Pensions & Retirement Planning

Helping to secure your future


Do you already have a pension?

The days of working all of our professional lives for one company are long gone.

Many people today will have multiple pensions from various employments. Are you in this category? If so, do you know what pensions you have, what they’re invested in and what you’re being charged? Are they Defined Benefit or Defined Contribution plans ; is the pension scheme fully funded?

It’s worth spending a little time collecting the information from previous employers or pension trustees and gathering it all in one place. We can help you analyse this information.

It may make sense to look at consolidating these pensions into a properly structured retirement plan that you can better understand, where you have more visibility and more control.

Understand the Jargon- What are the benefits/drawbacks of each?

PPP – Personal Pension Plan
PRSA – Personal Retirement Savings Account
BOB – Buy out Bond
EPP – Executive Pension Plan
SSAP – Small Self Administered Pension Scheme

Call us today on 021 4773833 to set up a no-obligation consultation and answer any questions you may have.


Thinking about starting a pension?

The state pension is the largest unfunded liability of any government in the world.

When Bismark introduced the first state pension in 1889, the retirement age was ten years more than people usually lived in Germany at the time, so it wasn’t exactly a burden on the state.

Today it’s a LOT different. We are living longer and the state pension age, now 68 will probably have to increase further, and/or we may see benefits reduced in the future.

It makes a lot of sense to contribute to a private pension to augment what will likely be a meager state pension. In fact the government wants you to save for retirement – The tax breaks are about the only attractive tax benefit remaining post financial crisis.

Tax relief means that a pension contribution of EUR 1,000 costs you just EUR 600 if you pay tax @40% plus you are exempt from CGT on investment gains.

Starting a disciplined long-term savings/investment plan at the outset of your career will probably be the best financial decision you will ever make. Slow and steady accumulation and the ‘miracle’ of compounding is the best way to achieve a comfortable retirement, and it’s never too early to start.

It’s also never too late… It’s going to be more difficult to achieve a comfortable retirement, but the tax benefits are generous, and doing nothing is not a sensible strategy.

For a handy pension calculator from The Pensions Authority click here.

Call us today on 021 4773833 to set up a no-obligation consultation and answer any questions you may have.



“Property is my pension”

This is a very traditional Irish view. Property can be a great asset, but you have to consider the risks…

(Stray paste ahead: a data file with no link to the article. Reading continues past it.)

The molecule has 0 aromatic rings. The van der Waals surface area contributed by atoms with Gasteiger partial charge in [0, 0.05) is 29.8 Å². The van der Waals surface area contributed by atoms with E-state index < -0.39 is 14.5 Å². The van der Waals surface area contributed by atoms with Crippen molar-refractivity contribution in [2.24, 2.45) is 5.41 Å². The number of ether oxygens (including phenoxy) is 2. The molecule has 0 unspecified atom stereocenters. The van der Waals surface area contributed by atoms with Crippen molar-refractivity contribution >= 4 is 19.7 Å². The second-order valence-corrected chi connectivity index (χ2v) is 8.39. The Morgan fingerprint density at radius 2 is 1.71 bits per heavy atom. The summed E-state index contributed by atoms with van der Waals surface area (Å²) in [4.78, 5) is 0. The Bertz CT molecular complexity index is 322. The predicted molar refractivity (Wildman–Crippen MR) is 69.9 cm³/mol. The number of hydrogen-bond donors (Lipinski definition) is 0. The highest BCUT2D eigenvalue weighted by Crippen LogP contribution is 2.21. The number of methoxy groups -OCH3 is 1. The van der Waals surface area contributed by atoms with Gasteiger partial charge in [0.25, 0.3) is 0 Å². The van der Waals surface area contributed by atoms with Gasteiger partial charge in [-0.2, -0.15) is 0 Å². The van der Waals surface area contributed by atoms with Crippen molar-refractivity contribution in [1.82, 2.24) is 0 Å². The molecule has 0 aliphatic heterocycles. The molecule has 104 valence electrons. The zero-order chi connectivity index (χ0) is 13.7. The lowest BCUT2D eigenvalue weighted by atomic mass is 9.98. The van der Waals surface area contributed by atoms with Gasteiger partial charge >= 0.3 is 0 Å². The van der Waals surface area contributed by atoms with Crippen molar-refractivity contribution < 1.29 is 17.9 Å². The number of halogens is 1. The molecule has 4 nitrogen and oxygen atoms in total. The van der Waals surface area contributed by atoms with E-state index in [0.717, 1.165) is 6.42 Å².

Tax Implications
You can hold direct property in certain pension structures, but it will not always qualify. If your pension doesn’t qualify (most don’t) remember that: Pension contributions attract tax relief up front ; Gains are not subject to CGT; Up to 25% of your pension pot can be taken free of tax at retirement.

Holding a property directly outside of a pension structure means you lose all of these benefits.

Liquidity and transaction costs

– When the time comes to sell, will you be able to find a buyer?

– Transaction costs are high.. Stamp duty & conveyancing upon purchase ; annual property tax and maintenance for the duration of ownership ; Estate Agent fees and conveyancing again upon sale.

Concentration risk?
If you already own a family home, you are potentially concentrating too much risk on one asset class. If there was one lesson to learn after the Global Financial crisis of 2007-12 and the concurrent collapse of the Irish property market, it is Diversification!

Call us today on 021 4773833 to set up a no-obligation consultation and answer any question you may have.

Approaching retirement?

Longer lifespans and insufficient retirement provisions have resulted in people staying in the workforce for longer. The State pension (contributory) for those satisfying certain PRSI conditions is available from age 66, but this will change to age 67 in 2021 and age 68 in 2028 – and given the unfunded liability to the state, I would not be at all surprised to see this rise further.

There are many factors to consider when approaching retirement:

When can you retire, and what retirement income can you expect?

Will you be in receipt of a tax free lump sum? If so it might make sense to invest some of this.

Avoid ‘retirement shock’ – have a plan about what you’re going to do.

Annuities – They were once the only option, but nowadays are very expensive. The Approved Retirement Fund (ARF) option has become very popular.. However don’t completely rule annuities out because of low rates. They still have a role to play in retirement, because we all need sufficient income to cover our living costs.

No annuity means no longevity insurance, and probably means you have to take investment risk in retirement.

Call us today on 021 4773833 to set up a no-obligation consultation and answer any questions you may have.